notanumber wrote:And I'd argue that Leiter's rankings aren't that much much more useful than the USNWR rankings (and usually seem to give Chicago, his school, a bit of a Cooley-like-boost). Though, in his defense, he's upfront about it when his rankings extrapolate from weak data (as in his "student quality" rankings).
Why even bother ranking schools at all? A simple matrix presenting job results, class sizes, LSAT/GPA 25/75, etc... would be far more useful for students.
Leiter is pretty new to Chicago, I think this is his second year there. He was at Texas and san Diago before that. Chicago is not getting any Cooley like bump from him. That is absurd.
It's not at all absurd. The kinds of statistics that he highlights (such as AAAS membership rosters) and the way he compiles his reputational rankings (e.g. using faculty names and reputations without reference to institutional resources) tends to favor schools that are small and consistent over schools that are large and intellectually diverse (why Chicago often bests Harvard in his rankings). For example, it's easier (and more desirable from an institutional standpoint) for a school like Chicago to have higher average citation rates for their professors than it is for a school like Columbia.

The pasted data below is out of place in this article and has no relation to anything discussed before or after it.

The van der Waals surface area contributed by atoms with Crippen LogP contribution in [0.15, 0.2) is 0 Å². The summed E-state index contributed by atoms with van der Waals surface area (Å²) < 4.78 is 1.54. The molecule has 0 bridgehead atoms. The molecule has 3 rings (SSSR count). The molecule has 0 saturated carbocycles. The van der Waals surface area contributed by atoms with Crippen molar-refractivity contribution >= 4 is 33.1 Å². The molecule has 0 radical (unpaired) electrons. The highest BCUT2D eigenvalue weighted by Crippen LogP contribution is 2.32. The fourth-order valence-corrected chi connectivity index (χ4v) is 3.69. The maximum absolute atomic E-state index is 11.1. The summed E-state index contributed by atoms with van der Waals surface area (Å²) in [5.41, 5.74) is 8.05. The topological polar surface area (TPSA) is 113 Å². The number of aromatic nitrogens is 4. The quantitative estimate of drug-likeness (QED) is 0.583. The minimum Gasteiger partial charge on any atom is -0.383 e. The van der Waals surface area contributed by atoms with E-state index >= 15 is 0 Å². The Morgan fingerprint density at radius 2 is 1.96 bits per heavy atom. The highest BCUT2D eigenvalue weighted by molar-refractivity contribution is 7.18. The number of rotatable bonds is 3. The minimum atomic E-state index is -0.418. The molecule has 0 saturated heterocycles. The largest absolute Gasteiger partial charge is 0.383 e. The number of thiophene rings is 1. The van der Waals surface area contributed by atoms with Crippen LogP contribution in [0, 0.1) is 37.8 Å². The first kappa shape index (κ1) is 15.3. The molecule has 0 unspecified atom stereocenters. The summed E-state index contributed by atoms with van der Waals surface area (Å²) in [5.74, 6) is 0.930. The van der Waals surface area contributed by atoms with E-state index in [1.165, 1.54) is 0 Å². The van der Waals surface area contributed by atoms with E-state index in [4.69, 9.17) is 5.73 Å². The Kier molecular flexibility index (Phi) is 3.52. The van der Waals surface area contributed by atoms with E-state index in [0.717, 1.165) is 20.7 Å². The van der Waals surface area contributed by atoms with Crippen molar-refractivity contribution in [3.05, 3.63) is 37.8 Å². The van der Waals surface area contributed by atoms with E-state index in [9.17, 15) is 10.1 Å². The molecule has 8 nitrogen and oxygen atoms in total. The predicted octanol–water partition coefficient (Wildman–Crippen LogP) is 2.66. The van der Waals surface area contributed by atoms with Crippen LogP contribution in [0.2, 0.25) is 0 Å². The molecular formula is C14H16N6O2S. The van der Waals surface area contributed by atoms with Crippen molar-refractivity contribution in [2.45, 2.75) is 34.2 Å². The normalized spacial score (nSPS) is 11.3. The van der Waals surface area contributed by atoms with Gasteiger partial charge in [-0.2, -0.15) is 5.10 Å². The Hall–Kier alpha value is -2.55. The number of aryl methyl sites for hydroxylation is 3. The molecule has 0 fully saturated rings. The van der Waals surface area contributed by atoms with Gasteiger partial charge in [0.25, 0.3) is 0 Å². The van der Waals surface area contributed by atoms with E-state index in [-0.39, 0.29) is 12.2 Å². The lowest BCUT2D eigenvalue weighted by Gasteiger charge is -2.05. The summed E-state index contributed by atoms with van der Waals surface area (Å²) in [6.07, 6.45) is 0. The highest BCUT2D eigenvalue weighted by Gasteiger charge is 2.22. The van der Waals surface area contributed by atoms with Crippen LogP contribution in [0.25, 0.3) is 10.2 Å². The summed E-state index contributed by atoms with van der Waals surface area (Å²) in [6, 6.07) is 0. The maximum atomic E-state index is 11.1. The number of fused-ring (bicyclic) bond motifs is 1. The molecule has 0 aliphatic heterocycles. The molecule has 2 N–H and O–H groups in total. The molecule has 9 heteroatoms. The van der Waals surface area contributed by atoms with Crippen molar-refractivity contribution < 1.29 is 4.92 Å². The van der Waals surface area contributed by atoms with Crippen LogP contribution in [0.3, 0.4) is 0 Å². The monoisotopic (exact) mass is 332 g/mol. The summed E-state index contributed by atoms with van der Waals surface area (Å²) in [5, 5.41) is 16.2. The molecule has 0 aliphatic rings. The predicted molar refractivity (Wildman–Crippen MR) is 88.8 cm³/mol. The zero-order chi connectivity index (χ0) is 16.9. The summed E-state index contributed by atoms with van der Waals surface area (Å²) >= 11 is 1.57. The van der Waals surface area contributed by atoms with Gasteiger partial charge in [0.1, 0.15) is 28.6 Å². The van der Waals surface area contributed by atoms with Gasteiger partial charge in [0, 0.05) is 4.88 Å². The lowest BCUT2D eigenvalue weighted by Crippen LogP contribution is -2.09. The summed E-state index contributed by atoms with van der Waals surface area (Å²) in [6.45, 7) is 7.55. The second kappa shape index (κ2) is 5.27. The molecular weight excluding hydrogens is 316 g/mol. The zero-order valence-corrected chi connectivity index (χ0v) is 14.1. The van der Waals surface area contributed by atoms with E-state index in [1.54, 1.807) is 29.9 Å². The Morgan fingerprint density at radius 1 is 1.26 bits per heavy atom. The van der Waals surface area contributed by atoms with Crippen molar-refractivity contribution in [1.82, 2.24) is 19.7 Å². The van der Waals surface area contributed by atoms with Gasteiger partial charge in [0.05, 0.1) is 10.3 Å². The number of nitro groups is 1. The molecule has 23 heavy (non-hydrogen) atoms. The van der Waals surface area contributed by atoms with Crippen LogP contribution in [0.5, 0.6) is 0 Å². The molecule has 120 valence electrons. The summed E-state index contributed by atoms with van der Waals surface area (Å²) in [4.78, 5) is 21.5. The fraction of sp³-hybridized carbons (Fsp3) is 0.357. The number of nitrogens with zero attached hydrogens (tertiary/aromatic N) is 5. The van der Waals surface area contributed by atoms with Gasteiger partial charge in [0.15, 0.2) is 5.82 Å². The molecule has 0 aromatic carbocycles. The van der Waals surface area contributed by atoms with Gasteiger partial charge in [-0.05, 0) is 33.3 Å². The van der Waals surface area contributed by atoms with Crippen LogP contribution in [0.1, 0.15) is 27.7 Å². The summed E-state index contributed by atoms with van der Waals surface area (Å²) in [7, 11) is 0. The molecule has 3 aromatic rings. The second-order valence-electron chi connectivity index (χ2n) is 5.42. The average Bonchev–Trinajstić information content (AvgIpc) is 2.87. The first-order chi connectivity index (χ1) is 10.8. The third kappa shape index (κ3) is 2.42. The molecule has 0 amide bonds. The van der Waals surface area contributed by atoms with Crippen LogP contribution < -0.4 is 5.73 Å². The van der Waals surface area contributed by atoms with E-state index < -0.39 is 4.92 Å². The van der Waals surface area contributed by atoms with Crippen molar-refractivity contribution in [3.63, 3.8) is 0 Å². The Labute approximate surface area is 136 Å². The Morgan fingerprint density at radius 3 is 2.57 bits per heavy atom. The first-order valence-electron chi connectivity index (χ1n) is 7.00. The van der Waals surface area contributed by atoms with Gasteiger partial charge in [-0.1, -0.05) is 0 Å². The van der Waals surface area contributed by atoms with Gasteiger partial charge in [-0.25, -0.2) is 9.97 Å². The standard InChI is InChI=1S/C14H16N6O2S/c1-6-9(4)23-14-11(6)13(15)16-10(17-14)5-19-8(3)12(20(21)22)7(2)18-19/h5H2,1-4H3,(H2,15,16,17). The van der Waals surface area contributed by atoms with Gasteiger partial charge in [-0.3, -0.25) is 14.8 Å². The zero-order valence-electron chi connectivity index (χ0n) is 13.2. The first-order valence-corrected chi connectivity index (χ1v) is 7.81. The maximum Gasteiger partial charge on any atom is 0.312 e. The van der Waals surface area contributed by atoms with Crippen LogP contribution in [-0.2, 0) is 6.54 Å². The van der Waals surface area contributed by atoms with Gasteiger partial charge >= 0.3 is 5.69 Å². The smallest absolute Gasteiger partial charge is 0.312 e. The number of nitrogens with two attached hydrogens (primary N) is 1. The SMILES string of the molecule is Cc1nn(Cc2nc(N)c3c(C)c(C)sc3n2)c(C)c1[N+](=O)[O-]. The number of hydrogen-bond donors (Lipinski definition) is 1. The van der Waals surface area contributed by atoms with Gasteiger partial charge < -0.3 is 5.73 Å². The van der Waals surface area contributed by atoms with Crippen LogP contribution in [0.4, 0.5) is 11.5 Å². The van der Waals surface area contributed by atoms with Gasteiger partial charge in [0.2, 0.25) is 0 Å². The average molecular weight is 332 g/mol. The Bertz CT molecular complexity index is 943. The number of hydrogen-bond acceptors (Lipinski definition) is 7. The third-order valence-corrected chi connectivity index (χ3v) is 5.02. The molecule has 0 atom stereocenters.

Again, in his defense and unlike the USNWR, he's honest about the shortcomings of his approach and what it specifically means, but his methods certainly tend to advantage smaller schools (Yale, Chicago) over their larger peers (Harvard, Columbia, NYU).
Leiter's rankings are much better than the USNWR rankings but for the average student they're not that much more useful and they need to be taken in context and their shortcomings need to be understood. Ultimately, anybody who decides where to attend law school based on the school's "ranking" without understanding what that ranking means is an idiot.